Several current and former case managers have also said that they believe money is being embezzled from the clients’ accounts.
For years, CAPSLO administrators have refused to respond to allegations of missing funds, or to answer questions about what happens to a client’s money if they die.
On Friday, Famalette responded, saying that the allegations against a CAPSLO manager are a “baseless innuendo not worthy of a response.”
Meanwhile, CAPSLO is working to get approval for a 200-bed shelter and an overnight parking program. The parking program eventually would accommodate 200 vehicles.
In March, the San Luis Obispo City Council entertained CAPSLO’s proposal to increase ticketing of homeless who sleep in their vehicles without agreeing to participate in case management, which requires giving CAPSLO case management a portion of their income.
Proponents of the more aggressive ticketing include San Luis Obispo County Supervisor Adam Hill. Hill is in a relationship with CAPSLO’s Homeless Services Coordinator Dee Torres. Torres and Hill did not respond to requests for comment.
When Torres brought the proposal to the SLO City Council, Hill asked the council not to heed comments by members of the public who oppose Torres’ proposal. He said that the issue of homelessness is too complicated for most lay people to understand.
Torres argued for the change, claiming that CAPSLO had already managed to get five homeless clients in the parking program into housing. One client, Gulf War veteran Kimberly Frey-Griffin, said the claim was not accurate. Though she did get into housing, she said it was in spite of CAPSLO.
From December 2011 through May 2012, Frey-Griffin paid her case manager $25 to $50 a week she earned from cleaning houses. After more than five months in the program, on her own, she found and paid to get herself into housing. When she asked for her approximately $700 back, her case manager handed her a check for $133, and then added Frey-Griffin to the CAPSLO list of housing success stories.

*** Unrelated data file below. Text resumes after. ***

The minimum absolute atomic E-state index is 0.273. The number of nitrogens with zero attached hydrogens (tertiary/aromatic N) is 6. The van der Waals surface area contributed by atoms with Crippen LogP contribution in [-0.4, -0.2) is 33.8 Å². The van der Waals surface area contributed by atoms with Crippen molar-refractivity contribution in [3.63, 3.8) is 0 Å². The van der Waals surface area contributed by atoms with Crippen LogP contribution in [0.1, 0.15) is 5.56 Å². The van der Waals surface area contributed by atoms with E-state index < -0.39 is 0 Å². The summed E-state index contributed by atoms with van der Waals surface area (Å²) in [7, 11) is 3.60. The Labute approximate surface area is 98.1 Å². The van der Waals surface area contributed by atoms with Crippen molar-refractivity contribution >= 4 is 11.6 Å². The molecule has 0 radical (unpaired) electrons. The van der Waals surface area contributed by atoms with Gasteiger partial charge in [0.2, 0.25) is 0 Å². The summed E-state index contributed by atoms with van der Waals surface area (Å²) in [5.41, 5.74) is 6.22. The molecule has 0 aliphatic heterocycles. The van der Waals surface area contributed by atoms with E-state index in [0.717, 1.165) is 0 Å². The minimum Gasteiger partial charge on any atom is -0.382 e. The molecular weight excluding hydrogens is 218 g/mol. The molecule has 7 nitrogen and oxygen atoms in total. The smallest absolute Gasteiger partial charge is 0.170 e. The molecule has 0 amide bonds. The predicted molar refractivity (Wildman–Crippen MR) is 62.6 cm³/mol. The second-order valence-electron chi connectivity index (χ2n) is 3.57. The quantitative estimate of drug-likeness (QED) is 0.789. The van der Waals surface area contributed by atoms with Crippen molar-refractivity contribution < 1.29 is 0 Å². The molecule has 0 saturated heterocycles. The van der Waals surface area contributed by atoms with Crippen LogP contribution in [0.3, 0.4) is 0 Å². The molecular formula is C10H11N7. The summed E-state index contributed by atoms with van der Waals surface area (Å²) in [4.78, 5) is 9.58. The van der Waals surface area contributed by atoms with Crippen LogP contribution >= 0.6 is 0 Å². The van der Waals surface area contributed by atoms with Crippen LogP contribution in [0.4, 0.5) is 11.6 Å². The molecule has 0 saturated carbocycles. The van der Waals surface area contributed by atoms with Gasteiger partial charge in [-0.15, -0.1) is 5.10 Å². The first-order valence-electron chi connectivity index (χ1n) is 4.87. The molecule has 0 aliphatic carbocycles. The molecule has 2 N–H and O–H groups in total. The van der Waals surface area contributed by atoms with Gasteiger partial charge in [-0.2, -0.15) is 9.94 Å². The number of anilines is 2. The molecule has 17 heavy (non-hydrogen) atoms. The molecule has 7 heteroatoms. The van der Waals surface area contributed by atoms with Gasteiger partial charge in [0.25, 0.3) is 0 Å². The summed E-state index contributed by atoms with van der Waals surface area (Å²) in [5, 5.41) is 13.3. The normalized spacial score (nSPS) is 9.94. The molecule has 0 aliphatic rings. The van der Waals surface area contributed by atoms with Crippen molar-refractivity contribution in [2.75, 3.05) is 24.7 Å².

Nevertheless, public officials throughout the county, many of whom sit on the CAPSLO Board of Directors, are the first to applaud CAPSLO for its work with the homeless.
Cliff Anderson’s struggles
He is a shell of a man, 6 feet tall and only 158 pounds, afflicted with severe edema and varicose veins, he lives in unrelenting agony.
He spends his days exposed to the elements, weathered beyond his years, trying to navigate the dangerous and homeless world of violent drug addicts, the mentally ill and those looking to steal what little he has.
He is a 69-year-old San Luis Obispo native who worked as a butcher most of his life, spending about a decade employed at the United Meat Market in San Luis Obispo.
It is a difficult life at the Maxine Lewis Shelter. Staff awaken clients at 6 a.m. to do chores, and then require the clients to leave by 7 a.m. Cliff Anderson often sits by the railroad tracks waiting for the 10 a.m. bus to the Prado Day Center, where he is exposed to the elements because CAPSLO management contends there is not enough money available to open the warming center.
The Prado warming center has been open only four days this year, despite a $25,000 donation last year from PG&E to benefit energy efficiency at Prado. The money was spent installing an air conditioning unit in the staff office area.
Anderson must be waiting outside the shelter each night at 5 p.m., even though check-in does not start until 6 p.m. Once inside, clients are not permitted to watch television except on Saturday and Sunday evenings. Conversely, the North County shelter allows their clients to watch television each evening until 10 p.m.
Anderson’s cowboy boots are worn and uncomfortable. His feet are swollen and covered in veins. Anderson said a doctor had told him to get new shoes. But he has no money.
Nevertheless, his numerous requests to case managers — some witnessed by CalCoastNews reporters — to provide some of his own money to purchase a new pair of shoes have been rebuffed or ignored. Other homeless clients of CAPSLO tell similar stories of their medical needs not being met because their case managers refuse to provide the clients own money to do so.